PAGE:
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Appreciation for a Teacher

Teacher appreciation is still a couple of months away in May but it’s never too early to recognize one of our own.
I spent some time with Dorothy Robinson, a resident since August 2022, as she remembered her time in her one-room schoolhouse.
“I taught in a country school, all grades. 1st until 8th but we combined 4th and 5th grades and 7th and 8th grades,” she says. “I had four little first graders my first year, twenty-seven students in all. It was a different atmosphere from the parents to the children. Whatever I said, that was it! There was no arguing; I never had to spank anyone! I was the only teacher.”
I asked her why she had wanted to be a teacher and she talked about her students. “I received a thank you letter from one of my first-grade students from the first year I taught there,” she remembers. “He sent me a Christmas card and he wrote thank you for being my teacher. He has been successful. That will be enough for me, that my students are successful.”
One of the possibly unintentional benefits of a one room schoolhouse that my own father has talked about was that if you missed a week for any reason, sickness or needing to help with the farm, it didn’t hurt your education. You made it up the next year. Because all the grades were in the same room together, all the knowledge was reinforced, and you heard it more than once.
Dorothy also talked about some of the duties outside of teaching that were required.
“I taught in Sprague Schoolhouse, just west of Rich Hill, MO,” she recalls. “I had to start the fire to heat the room in the winter mornings. The third year I taught there an 8th grade boy was paid to help with the ashes in the stove. I got there early, absolutely. I had to be able to manage things, but the parents were always helpful. All I had to do was tell them I needed something.”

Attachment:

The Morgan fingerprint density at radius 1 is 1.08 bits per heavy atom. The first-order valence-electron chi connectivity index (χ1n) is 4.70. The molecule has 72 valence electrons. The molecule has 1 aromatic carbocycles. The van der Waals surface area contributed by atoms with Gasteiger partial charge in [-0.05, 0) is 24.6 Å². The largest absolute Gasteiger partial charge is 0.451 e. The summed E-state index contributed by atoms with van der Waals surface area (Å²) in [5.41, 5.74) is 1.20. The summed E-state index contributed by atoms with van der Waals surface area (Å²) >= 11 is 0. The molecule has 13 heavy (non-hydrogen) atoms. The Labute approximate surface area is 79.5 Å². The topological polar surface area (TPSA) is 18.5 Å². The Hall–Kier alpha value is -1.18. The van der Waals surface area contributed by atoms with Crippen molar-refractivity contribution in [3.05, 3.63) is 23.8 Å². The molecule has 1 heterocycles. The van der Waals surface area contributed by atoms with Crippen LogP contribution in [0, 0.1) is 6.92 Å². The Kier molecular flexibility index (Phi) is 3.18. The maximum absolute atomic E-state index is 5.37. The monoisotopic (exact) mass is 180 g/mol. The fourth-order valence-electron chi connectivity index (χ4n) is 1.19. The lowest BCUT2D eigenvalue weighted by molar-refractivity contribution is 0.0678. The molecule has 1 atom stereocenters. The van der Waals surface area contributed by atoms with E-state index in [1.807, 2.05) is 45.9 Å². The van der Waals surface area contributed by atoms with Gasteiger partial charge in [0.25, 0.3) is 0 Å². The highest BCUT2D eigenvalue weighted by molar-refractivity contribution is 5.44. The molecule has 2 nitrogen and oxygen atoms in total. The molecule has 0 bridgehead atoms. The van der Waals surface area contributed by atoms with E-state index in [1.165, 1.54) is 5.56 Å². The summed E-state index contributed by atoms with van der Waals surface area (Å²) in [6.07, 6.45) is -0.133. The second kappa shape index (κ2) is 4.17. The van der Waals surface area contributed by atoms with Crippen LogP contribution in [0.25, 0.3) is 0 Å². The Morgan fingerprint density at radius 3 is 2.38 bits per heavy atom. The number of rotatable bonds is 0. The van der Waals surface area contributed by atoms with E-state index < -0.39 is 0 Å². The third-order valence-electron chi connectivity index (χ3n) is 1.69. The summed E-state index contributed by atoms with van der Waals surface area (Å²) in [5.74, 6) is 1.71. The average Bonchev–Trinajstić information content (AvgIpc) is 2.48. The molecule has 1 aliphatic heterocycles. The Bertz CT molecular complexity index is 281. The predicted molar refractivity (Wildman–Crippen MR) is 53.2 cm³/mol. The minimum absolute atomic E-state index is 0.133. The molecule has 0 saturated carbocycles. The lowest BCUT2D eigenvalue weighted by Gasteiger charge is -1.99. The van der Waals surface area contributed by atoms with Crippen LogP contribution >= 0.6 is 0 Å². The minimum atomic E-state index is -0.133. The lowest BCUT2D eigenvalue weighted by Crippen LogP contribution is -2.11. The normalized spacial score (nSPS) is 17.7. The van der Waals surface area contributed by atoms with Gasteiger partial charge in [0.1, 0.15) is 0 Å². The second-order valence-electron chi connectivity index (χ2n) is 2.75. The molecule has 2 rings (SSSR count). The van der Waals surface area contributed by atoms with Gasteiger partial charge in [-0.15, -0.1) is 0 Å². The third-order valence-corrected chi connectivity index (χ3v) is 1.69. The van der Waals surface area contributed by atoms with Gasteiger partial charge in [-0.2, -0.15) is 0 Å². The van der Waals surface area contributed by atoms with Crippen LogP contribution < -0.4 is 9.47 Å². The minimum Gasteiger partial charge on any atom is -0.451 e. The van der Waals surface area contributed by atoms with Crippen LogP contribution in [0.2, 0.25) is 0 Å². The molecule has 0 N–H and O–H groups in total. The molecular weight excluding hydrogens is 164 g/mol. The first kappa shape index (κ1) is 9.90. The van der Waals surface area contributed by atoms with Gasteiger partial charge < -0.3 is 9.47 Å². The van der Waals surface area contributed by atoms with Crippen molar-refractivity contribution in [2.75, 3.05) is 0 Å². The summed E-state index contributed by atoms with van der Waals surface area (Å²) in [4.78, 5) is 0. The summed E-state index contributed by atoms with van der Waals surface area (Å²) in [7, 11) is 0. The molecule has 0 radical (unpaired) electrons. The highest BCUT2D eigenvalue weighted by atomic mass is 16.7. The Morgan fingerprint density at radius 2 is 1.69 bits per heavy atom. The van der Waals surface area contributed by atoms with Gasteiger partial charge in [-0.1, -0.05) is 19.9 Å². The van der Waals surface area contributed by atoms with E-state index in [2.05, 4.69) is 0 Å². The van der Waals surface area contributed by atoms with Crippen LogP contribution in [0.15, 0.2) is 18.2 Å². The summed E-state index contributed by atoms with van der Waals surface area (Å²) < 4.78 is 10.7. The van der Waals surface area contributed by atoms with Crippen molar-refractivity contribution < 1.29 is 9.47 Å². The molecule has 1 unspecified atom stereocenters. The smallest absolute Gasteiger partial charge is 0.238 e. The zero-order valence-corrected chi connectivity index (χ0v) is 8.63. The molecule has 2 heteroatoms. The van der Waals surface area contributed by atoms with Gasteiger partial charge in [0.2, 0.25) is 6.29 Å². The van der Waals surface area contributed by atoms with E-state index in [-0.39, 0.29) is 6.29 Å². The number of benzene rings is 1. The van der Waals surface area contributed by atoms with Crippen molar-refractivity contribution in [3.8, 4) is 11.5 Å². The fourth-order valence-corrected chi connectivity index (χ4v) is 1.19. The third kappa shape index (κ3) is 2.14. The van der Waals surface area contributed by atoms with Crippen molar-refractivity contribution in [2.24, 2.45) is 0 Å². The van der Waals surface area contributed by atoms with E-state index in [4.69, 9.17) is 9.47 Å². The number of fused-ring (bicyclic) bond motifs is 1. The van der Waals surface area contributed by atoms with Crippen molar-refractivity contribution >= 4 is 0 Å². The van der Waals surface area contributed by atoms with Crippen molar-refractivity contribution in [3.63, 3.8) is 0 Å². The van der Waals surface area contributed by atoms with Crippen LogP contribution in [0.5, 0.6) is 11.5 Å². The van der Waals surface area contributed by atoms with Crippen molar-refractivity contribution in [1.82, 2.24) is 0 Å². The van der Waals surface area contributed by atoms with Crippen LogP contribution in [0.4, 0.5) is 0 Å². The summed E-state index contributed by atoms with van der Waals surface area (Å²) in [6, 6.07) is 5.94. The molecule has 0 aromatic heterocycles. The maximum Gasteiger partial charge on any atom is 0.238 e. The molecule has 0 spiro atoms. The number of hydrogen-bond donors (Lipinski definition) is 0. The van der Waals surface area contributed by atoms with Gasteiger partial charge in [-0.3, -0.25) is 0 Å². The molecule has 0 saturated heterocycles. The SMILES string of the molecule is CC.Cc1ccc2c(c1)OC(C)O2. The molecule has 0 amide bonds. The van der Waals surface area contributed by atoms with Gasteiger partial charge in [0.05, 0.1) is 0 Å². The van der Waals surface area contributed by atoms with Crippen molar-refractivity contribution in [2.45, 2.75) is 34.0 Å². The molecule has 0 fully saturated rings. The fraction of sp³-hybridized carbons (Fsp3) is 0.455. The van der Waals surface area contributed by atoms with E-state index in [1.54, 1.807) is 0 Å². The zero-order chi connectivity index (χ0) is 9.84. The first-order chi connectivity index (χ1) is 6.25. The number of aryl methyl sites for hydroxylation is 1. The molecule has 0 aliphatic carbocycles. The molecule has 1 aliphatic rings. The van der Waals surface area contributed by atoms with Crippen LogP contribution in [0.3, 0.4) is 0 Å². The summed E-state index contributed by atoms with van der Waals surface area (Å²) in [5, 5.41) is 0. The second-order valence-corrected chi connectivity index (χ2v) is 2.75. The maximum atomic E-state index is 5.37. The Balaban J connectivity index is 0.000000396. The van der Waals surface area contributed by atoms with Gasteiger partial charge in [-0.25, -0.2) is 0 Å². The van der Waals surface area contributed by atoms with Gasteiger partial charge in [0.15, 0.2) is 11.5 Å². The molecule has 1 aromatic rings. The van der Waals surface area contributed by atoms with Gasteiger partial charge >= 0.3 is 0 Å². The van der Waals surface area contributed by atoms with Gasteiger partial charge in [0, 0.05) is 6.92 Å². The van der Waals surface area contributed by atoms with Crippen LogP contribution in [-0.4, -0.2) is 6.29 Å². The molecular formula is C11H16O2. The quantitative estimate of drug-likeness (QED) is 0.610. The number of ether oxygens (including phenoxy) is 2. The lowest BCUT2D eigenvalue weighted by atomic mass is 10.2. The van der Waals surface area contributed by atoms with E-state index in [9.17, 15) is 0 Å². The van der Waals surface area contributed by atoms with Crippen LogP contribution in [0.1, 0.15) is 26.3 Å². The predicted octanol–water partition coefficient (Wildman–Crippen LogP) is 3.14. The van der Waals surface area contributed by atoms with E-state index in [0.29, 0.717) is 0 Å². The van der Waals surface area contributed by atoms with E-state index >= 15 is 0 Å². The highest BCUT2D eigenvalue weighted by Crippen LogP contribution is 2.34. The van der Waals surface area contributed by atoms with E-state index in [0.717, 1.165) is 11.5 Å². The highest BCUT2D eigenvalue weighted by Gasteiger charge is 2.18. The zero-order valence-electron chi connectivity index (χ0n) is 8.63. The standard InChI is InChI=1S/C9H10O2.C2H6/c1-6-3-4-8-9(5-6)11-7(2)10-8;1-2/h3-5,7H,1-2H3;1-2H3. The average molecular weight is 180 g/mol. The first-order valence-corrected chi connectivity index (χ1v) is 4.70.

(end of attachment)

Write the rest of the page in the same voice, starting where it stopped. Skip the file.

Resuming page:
Although schools look very different now, historian Michael Day says one-room schoolhouses are a huge part of American history. “For most of our nation’s history, most people in the United States got their education in a one-room schoolhouse. The last one closed in 1967,” he said.
Dorothy said she couldn’t compare the two since she hasn’t had anyone in school for a while. She mentioned that up until the last three years she had still been substitute teaching and still enjoyed it.
Dorothy also reminisced some of the fun events outside of lessons. “We had a pie supper. I was dating the man I married, my Bruce, and he knew which basket was mine,” she says. “I didn’t have a car when I first started teaching but it wasn’t too long before I got a little Model A Coupe. It had a carriage in the back and kids loved climbing into it for a ride. We lived in a different time, it was wonderful.”
I asked her if she had any advice for teachers today and she thought about it for a moment. “I don’t know what advice I would give. Everyone was helpful, I never had to ask for anything that I needed or wanted. It was a great environment to teach school in.”
Teacher Appreciation Week is May 6 – 10. Eleanor Roosevelt started the celebration in 1953, originally observed in March.
During this year’s appreciation week, take a moment to thank a teacher in your life like Dorothy. Something as simple as a card or a message can let them know that all they do to help lift future generations is appreciated.

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